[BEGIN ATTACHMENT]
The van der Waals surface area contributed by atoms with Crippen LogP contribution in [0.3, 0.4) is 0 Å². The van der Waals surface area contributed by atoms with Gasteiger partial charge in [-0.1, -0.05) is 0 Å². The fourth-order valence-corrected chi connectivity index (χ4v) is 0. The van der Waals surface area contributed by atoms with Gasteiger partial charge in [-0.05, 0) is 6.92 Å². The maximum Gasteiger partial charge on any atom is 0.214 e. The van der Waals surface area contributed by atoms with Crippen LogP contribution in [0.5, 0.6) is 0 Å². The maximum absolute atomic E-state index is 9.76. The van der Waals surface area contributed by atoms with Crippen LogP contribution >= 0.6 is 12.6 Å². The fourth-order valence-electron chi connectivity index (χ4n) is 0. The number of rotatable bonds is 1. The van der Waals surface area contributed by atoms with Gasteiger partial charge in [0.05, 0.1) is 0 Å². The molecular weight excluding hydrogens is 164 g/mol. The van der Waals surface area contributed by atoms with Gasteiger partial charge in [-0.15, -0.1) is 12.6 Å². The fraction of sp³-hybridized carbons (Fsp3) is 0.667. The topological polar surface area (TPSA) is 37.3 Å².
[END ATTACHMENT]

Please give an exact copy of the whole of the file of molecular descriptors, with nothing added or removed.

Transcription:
The van der Waals surface area contributed by atoms with Crippen LogP contribution in [0.3, 0.4) is 0 Å². The van der Waals surface area contributed by atoms with Gasteiger partial charge in [-0.1, -0.05) is 0 Å². The fourth-order valence-corrected chi connectivity index (χ4v) is 0. The van der Waals surface area contributed by atoms with Gasteiger partial charge in [-0.05, 0) is 6.92 Å². The maximum Gasteiger partial charge on any atom is 0.214 e. The van der Waals surface area contributed by atoms with Crippen LogP contribution in [0.5, 0.6) is 0 Å². The maximum absolute atomic E-state index is 9.76. The van der Waals surface area contributed by atoms with Crippen LogP contribution >= 0.6 is 12.6 Å². The fourth-order valence-electron chi connectivity index (χ4n) is 0. The number of rotatable bonds is 1. The van der Waals surface area contributed by atoms with Gasteiger partial charge in [0.05, 0.1) is 0 Å². The molecular weight excluding hydrogens is 164 g/mol. The van der Waals surface area contributed by atoms with Gasteiger partial charge in [-0.15, -0.1) is 12.6 Å². The fraction of sp³-hybridized carbons (Fsp3) is 0.667. The topological polar surface area (TPSA) is 37.3 Å².